If the teaching of weaknesses is mandated, a textbook might be forced to say that evolution has an “inability to explain the Cambrian Explosion,” according to the group Texans for Better Science Education, which questions evolution.

I understand the question on the Cambrian Explosion, but I’m more concerned about evolution’s inability to explain the origin of species, or even more importantly, the origin of life.

Look at my post on The Male “Species” if you need to better understand what makes a species. In order for a new species to occur according to Darwinian theory under sexual reproduction, at least two viable examples must exist, and be genetically diverse enough from their predecessors that they cannot produce fertile offspring with the same kind as their predecessors, and yet can produce fertile offspring with each other. This new type of creature must be able to multiply and survive. I don’t buy it. With asexual reproduction, it’s a different story as whatever offspring splits off could survive and split off with whatever mutation that made it what it is. But in the previous example, what are the sheer chances that this would happen enough times to create every species known to man?

I have seen it argued with parallel universes, that with infinite possible parallels, there arguably must be at least one in which anything and everything is possible, no matter what the odds, by the very definition of the odds. Ok. So, what is the evidence that there are parallel universes? Well, we are here, aren’t we? By that rational, if it rained each and every time I wore my stingray boots without fail, and there was never even a drop of rain when I was not wearing them, it is still coincidence by the rational that we just happen to be in the right parallel universe where it has worked out that way.

Origin of life? It just happened. The artistic, precision engineering of a complex life form that the collective intelligence of man has not been able to match in the culmination of the history of man? It just happened. There were amino acids that turned into viruses that turned into the first cells. The cells turned into other stuff, then came sexual reproduction, fish, lizards, monkeys, and finally you and I.

Sorry, I don’t buy it. I’ll give the origin of life a head start. Let’s take my stingray boots, composed of many complex proteins. Let’s put my boots in the “ideal” conditions, separated from life, and see what happens. Let’s take some bets on how long those amino acids in the hides, glues, and lemon pegs finally combine and come to life. The Second Law of Thermodynamics proves that order eventually settles to chaos. History will show us that the rapid extinction of species that are not being replaced by new species at a similar rate proves the Second Law of Thermodynamics. Do species eventually become better and stronger as their lines move forward and their genotypes are trimmed and edited by their phenotypes? No. They become inbred. Look at the California condor. Look at the panda. Look at man. Ouch, I went there!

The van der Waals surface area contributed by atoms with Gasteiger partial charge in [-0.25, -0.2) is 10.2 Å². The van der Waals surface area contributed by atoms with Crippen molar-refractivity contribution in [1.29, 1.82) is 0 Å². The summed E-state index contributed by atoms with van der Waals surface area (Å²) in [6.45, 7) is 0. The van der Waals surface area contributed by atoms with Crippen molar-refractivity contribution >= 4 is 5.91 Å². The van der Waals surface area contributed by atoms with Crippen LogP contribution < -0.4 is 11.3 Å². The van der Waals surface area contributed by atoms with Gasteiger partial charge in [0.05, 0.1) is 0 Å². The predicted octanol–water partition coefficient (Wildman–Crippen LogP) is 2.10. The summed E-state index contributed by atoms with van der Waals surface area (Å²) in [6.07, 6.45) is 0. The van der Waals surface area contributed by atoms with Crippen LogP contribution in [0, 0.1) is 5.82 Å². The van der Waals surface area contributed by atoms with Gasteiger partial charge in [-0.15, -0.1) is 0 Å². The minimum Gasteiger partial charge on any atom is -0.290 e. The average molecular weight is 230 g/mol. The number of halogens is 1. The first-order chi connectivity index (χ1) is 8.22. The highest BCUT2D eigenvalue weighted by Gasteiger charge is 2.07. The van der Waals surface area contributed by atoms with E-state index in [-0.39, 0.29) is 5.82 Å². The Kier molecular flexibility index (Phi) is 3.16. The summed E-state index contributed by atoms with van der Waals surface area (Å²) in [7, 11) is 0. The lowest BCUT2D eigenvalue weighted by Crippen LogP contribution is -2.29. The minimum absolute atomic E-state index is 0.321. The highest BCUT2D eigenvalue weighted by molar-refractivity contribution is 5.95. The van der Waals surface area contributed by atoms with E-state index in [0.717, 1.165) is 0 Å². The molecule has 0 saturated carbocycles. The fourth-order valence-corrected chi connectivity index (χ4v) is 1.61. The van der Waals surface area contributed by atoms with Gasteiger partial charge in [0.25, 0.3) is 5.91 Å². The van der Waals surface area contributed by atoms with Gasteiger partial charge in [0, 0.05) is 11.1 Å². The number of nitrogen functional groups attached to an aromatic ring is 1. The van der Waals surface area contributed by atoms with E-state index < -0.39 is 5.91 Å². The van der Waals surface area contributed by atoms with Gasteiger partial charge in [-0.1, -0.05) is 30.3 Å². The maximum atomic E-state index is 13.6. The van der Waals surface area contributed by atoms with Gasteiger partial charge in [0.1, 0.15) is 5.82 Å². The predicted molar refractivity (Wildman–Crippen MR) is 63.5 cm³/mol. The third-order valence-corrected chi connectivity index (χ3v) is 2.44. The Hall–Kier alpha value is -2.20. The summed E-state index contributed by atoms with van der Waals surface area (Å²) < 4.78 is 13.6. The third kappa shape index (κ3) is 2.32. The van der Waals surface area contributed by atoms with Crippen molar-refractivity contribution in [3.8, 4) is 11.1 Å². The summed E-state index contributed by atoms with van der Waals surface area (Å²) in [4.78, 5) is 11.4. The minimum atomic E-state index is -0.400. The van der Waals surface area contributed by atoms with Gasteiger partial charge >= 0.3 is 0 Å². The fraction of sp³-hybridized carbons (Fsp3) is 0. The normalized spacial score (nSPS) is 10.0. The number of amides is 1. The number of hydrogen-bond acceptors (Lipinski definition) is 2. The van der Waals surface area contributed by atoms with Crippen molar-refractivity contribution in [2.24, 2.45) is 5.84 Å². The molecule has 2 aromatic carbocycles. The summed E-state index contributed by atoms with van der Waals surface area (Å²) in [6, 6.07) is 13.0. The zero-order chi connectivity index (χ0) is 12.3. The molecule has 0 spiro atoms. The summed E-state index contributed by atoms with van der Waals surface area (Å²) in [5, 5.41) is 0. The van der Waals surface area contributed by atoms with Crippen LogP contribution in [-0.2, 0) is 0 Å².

But I digress. The reason Theological Creationists get bent out of shape on the whole evolutionary eduction argument is that it is not scientific. The theory of evolution is no more scientific than spontaneous generation or alchemy. Granted, when spontaneous generation, or abiogenesis was a commonly accepted fact (as evolution currently is), little was known about science by today’s standards. And in their defense, those involved in alchemy included some brilliant minds such as a little-known man by the name of Benjamin Franklin or another obscure character known as Sir Isaac Newton.

I’m not at all saying that evolutionists are not intelligent. I am saying that they are zealots of their own religion, trying to force it on others. Here’s what bothers me about that: If you think I’m dumb because I believe in God, the worst that can happen to me is that I’ll be ignorant. The worst that can happen to you if I’m right is that you will go to hell. Yes, I’m going to share my views. Yes, I’m going to share my beliefs. I don’t want anyone to suffer because of my lack of trying. Am I going to force it down your throat? No. All I ask is similar courtesy. Let’s keep ALL religion out of the classroom – the theistic kind AND the atheistic.